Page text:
Effective January 1, 2008, the “Mortgage Forgiveness Debt Relief Act of 2007,” says, for those eligible, no taxes will be owed on any mortgage debt on a principal residence that is forgiven or written off as part of a short sale, foreclosure, renegotiation, bankruptcy or other such action.
Before the law was passed, such forgiven debt was often, though not always, taxed as income.
The relief act came on the heels of the nation’s housing and mortgage crisis after risky subprime and non-traditional home loans blew up in the faces of many home owners and blanketed the economy with foreclosures.
The relief act’s debt forgiveness provision protects up to $2 million of indebtedness from taxation if the debt is secured by a principal residence and if that debt stems from the acquisition, construction or substantial improvement of the principal residence. For those who qualify, this special relief is available retroactively for eligible debt discharges from Jan. 1, 2007, through Dec. 31, 2009.
While the forgiveness debt tax relief portion of the act has grabbed headlines, another provision is likely to benefit more home owners.
The relief act also extends federal tax relief for home owners who pay mortgage insurance, typically those with low down payment mortgages. The extension allows eligible home owners a tax deduction on the cost of their government or private mortgage insurance premiums for three more years. The initial one-year provision for the deduction was set to expire Dec. 31, 2007.
A tax deduction, by the way, reduces taxable income, leaving less income to tax.
Now, qualified borrowers can continue to take the deduction for the amount of their mortgage insurance if their insured mortgage originates between 2007 and 2010, instead of just during the year of 2007.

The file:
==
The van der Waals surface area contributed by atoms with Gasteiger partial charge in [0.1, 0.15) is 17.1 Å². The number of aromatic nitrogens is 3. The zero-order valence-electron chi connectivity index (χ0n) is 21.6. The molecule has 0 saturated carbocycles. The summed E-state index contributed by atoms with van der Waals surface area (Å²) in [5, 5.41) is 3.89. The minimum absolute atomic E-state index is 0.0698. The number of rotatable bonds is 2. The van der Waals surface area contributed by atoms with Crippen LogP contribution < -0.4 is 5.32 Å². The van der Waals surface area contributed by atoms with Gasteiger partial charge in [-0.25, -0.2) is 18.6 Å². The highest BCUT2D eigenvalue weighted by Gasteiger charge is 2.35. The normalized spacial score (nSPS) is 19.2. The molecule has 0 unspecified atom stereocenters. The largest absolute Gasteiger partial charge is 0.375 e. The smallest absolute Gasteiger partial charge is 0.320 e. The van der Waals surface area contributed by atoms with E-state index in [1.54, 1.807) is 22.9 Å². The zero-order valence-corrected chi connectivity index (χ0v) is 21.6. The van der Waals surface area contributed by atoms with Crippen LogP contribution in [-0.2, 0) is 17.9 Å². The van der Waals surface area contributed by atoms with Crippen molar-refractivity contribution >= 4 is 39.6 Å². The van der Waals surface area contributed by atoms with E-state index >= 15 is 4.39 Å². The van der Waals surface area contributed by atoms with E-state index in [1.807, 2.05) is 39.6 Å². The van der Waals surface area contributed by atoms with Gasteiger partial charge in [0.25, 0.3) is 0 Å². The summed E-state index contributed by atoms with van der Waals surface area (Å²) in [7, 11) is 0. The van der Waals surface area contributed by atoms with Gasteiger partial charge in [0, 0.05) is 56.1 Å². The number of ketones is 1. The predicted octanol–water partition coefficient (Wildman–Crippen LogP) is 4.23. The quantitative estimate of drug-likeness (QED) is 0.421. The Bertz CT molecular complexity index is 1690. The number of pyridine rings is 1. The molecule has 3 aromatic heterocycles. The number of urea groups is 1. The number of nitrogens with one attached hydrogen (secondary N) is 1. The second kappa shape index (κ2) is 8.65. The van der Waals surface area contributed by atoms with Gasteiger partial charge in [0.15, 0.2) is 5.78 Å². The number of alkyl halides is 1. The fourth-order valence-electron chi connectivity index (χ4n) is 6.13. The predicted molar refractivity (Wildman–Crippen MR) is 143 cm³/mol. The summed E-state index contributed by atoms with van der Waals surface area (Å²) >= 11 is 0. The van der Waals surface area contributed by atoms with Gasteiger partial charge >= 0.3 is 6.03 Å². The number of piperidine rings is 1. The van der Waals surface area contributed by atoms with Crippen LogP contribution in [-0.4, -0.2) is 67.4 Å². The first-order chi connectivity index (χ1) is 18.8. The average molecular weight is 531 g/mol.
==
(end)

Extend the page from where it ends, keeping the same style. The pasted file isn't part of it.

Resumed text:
Qualified borrowers are families with an adjusted gross income of $100,000 or less. Families with incomes up to $109,000 are eligible for a partial deduction.
Lenders levy mortgage insurance to protect themselves from risk when a borrower’s down payment is less than 20 percent of the purchase price and other loans are not used to make up the difference.
The home owner pays the mortgage insurance premium (averaging $50 to $100 a month, for the national median priced home), but the insurance protects the lender from the risk of financing more than 80 percent of the cost of a home. Studies show borrowers with smaller starter equity stakes in their homes — less than 20 percent — have more mortgage payment problems than those who have larger equity stakes — 20 percent or more.
To protect mortgage insurance consumers from paying the insurance longer than necessary, another federal law, the “Homeowners Protection Act of 1997″ grants home owners greater disclosure rights and the right to cancel the insurance once they reach certain equity level milestones.
Economy.com estimates that forgiven debt tax relief could apply to 750,000 home owners, but would likely end up benefiting only 250,000 after weeding out those who aren’t eligible.
For 2007, the Mortgage Insurance Companies of America (MICA) estimates 2 million families benefited from the deduction, resulting in an average tax savings between $300 and $350.
Home buyers today are also more likely to opt for home loans with mortgage insurance, because risky mortgages are less and less available — especially for those who can’t come up with 20 percent down. Being cash-poor is particularly prevalent in high-cost areas like California.
It’s also significant to note, for meeting the needs of those who can’t afford a large enough down payment, mortgage insurance laden loans have a better track record of fewer defaults and, today, more investor interest, than subprime loans.
Suzanne Hutchinson, MICA’s executive vice president says, “As risky, exotic loans are no longer considered viable housing finance options, more secure loans with private mortgage insurance remain readily available for qualified borrowers.”